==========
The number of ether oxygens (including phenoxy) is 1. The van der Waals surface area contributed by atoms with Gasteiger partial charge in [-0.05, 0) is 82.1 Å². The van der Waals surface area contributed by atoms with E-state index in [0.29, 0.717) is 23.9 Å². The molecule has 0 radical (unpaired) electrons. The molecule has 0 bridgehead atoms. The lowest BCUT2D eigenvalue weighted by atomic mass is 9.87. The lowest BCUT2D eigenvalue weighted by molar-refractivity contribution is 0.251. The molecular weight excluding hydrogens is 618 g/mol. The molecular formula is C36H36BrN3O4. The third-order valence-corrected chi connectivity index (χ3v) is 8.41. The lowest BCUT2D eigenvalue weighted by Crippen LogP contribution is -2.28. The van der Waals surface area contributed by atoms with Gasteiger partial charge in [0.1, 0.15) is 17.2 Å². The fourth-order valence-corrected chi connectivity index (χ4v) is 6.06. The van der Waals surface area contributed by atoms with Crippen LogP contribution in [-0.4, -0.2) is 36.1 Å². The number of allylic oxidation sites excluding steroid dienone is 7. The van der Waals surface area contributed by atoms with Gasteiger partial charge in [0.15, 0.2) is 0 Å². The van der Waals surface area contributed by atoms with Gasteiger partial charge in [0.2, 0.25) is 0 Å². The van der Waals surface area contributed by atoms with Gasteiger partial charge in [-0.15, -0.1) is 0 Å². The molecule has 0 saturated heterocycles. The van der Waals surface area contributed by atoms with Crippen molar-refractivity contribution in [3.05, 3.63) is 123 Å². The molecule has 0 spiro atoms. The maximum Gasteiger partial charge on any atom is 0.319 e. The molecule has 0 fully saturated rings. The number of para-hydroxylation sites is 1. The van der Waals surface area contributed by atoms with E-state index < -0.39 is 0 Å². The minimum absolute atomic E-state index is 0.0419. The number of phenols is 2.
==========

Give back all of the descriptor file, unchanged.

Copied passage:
The number of ether oxygens (including phenoxy) is 1. The van der Waals surface area contributed by atoms with Gasteiger partial charge in [-0.05, 0) is 82.1 Å². The van der Waals surface area contributed by atoms with E-state index in [0.29, 0.717) is 23.9 Å². The molecule has 0 radical (unpaired) electrons. The molecule has 0 bridgehead atoms. The lowest BCUT2D eigenvalue weighted by atomic mass is 9.87. The lowest BCUT2D eigenvalue weighted by molar-refractivity contribution is 0.251. The molecular weight excluding hydrogens is 618 g/mol. The molecular formula is C36H36BrN3O4. The third-order valence-corrected chi connectivity index (χ3v) is 8.41. The lowest BCUT2D eigenvalue weighted by Crippen LogP contribution is -2.28. The van der Waals surface area contributed by atoms with Gasteiger partial charge in [0.1, 0.15) is 17.2 Å². The fourth-order valence-corrected chi connectivity index (χ4v) is 6.06. The van der Waals surface area contributed by atoms with Crippen LogP contribution in [-0.4, -0.2) is 36.1 Å². The number of allylic oxidation sites excluding steroid dienone is 7. The van der Waals surface area contributed by atoms with Gasteiger partial charge in [0.15, 0.2) is 0 Å². The van der Waals surface area contributed by atoms with Gasteiger partial charge in [0.2, 0.25) is 0 Å². The van der Waals surface area contributed by atoms with Gasteiger partial charge in [-0.15, -0.1) is 0 Å². The molecule has 0 saturated heterocycles. The van der Waals surface area contributed by atoms with Crippen molar-refractivity contribution in [3.05, 3.63) is 123 Å². The molecule has 0 spiro atoms. The maximum Gasteiger partial charge on any atom is 0.319 e. The molecule has 0 fully saturated rings. The number of para-hydroxylation sites is 1. The van der Waals surface area contributed by atoms with E-state index < -0.39 is 0 Å². The minimum absolute atomic E-state index is 0.0419. The number of phenols is 2.